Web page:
Well, Friday was one of the worse days since January’s first two weeks of day-after-day big drops, with stocks down big right from the get go. Wasn’t a major surprise although the last five weeks of sideways to slightly up action may have lulled some investors into believing the worst was over. You know that old complacency which naturally builds after a big market drop and when stocks stop going down and we can all breathe once more. I commented last week that if the stock market couldn’t rally now, what with: (1) multiple Fed rate cuts, and (2) the emergency government fiscal stimulus plan, and (3) multiple Depression-style homeowner bail out plans, and now (4) Federal Reserve Chairman Ben Bernanke’s reassurance last week that the Fed would continue its rate cuts, we’d be set up for big, big trouble and coming sooner rather than later. If all this monetary and fiscal help can’t support the market along with whatever rigging the government’s “Plunge Protection Team” is implementing as well, the stock market may indeed be ready for another leg down. And remember to go along with the “head feint” sideway triangle patterns which first broke upwards, then reversed downwards, it’s always something fundamental popping up during a bear market. Some quotes about the opaque-to-most-of-us muni market written about in THE ECONOMY above were: “The municipal market in the last week and a half or so has been in a free fall” by one muni bond manager and “The damage has been unbelievable” by another.
Schwartz View: Slammed by this difficult nexus of negatives, even the time-tested Wall Street adage of “Don’t Fight the Fed!” isn’t working. With the major indices having held up somewhat, if you want to call losses of -10% to -15% holding up, many, many stocks have already undergone big bear markets since the Fed starting cutting rates. Bottom line, I expect further losses ahead, coming sooner rather than later after both the Nasdaq Composite and Dow Utilities closed below their previous late January bear market lows last Friday. Though there’s still a chance we hold at January’s lows, the odds against have risen.
Is there ‘blood in the streets’ yet? No, I don’t think so. Although what’s been going on in the stock market and economy is no fun. Because of years of globalization, our economy is much more diverse, varied, deep and resilient today than in decades past. If we had today’s housing crash and auto problems a couple decades past, employment and the US economy would have dropped precipitously by now and the stock market would have followed suit being down some -30% or -40%. But today we are benefiting from the free world economy having become much larger and more integrated. Still I have to figure the old January lows will eventually fall as well; they started breaking last Friday. So for now, I still can’t take a ton of risk. My strategy has been, and remains, to hold much less overall market exposure than normal, stay in those sectors which remain in uptrends like commodities, and where I can find ways to hedge, say in the ProFunds funds family, use some inverse (short) funds and keep closely on top of portfolio values and fight tooth and nail to keep them up. First Rule; don’t lose money! Sure there may be some bargains out there. For example, PIMCO’s Bill Gross, who manages the largest bond fund in existence, says he’s looking to scoop up some fire sale muni bonds which stressed financial companies, hoping to stave of bankruptcy, have to sell. But I don’t have that capability. Or the time necessary to allow these depressed assets to regain fair value. Buy the Pimco Total Return Fund for that. I’m still in protect our assets mode.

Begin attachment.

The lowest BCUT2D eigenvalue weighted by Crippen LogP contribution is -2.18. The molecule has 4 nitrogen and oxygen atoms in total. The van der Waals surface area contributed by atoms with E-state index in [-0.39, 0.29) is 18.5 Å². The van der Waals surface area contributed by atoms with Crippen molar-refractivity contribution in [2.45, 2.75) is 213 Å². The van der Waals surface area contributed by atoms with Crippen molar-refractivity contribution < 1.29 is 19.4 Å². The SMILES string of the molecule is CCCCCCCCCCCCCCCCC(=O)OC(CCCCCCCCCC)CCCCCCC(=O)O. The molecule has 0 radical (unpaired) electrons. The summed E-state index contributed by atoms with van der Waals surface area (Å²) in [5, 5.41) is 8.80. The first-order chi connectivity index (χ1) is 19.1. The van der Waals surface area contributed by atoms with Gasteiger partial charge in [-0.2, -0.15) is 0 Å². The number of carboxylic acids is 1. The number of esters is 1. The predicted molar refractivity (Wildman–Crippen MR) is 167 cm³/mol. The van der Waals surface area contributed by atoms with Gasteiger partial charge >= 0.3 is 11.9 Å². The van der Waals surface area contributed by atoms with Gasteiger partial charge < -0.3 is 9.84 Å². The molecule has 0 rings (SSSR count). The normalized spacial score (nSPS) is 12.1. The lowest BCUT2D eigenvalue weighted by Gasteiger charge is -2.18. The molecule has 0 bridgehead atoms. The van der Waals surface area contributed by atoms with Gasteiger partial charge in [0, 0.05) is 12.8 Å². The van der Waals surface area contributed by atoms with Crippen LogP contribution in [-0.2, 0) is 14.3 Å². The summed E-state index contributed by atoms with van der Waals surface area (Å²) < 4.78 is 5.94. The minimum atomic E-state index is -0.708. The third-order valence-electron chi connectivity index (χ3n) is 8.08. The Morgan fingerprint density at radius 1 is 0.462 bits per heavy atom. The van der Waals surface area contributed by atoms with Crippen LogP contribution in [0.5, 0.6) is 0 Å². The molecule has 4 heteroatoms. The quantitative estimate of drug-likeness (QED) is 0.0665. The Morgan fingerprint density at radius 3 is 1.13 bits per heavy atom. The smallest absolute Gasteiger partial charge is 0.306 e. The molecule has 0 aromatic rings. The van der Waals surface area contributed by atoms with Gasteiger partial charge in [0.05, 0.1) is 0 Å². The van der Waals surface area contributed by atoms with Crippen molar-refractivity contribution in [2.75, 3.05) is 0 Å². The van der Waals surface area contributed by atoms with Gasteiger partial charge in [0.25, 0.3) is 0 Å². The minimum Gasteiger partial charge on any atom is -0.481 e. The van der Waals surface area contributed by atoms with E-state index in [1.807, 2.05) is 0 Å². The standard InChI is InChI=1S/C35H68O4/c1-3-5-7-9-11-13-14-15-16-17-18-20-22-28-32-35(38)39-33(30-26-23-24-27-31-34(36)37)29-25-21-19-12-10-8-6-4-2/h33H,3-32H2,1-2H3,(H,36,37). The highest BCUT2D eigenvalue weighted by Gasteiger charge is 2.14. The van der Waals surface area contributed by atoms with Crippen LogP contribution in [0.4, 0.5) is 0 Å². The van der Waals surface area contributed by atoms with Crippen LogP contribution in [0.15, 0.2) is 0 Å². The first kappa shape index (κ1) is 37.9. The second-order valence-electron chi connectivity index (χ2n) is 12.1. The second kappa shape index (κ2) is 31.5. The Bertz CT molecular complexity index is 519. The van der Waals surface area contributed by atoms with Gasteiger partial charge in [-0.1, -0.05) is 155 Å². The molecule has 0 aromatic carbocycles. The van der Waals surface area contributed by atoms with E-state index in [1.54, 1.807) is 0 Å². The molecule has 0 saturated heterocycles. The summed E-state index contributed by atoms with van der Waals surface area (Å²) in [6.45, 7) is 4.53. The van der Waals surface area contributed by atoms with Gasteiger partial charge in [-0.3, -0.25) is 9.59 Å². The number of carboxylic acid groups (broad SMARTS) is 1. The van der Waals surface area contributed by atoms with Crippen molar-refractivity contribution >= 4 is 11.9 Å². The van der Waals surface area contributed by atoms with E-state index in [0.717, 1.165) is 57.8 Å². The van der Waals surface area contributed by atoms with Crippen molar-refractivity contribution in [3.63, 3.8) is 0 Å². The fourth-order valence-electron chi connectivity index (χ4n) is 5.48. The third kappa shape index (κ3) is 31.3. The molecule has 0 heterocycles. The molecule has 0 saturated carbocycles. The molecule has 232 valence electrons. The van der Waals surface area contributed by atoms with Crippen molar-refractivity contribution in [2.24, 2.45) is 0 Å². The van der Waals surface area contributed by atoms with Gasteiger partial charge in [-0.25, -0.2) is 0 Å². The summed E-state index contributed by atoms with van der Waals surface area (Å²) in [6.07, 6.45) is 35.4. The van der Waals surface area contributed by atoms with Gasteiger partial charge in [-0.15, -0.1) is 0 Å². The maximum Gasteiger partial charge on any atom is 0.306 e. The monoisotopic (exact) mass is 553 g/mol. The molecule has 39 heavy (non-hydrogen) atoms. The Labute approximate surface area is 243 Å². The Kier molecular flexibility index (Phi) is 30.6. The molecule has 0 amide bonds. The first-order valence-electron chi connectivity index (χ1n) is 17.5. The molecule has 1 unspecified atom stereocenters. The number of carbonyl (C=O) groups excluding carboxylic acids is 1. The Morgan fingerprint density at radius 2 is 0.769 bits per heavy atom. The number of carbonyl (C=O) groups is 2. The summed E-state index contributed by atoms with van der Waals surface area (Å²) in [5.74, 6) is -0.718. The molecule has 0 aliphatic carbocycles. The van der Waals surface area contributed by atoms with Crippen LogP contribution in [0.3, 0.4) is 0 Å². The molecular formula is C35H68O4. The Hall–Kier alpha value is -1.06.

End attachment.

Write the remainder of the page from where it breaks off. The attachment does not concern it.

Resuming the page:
My current buy recommendations are listed below: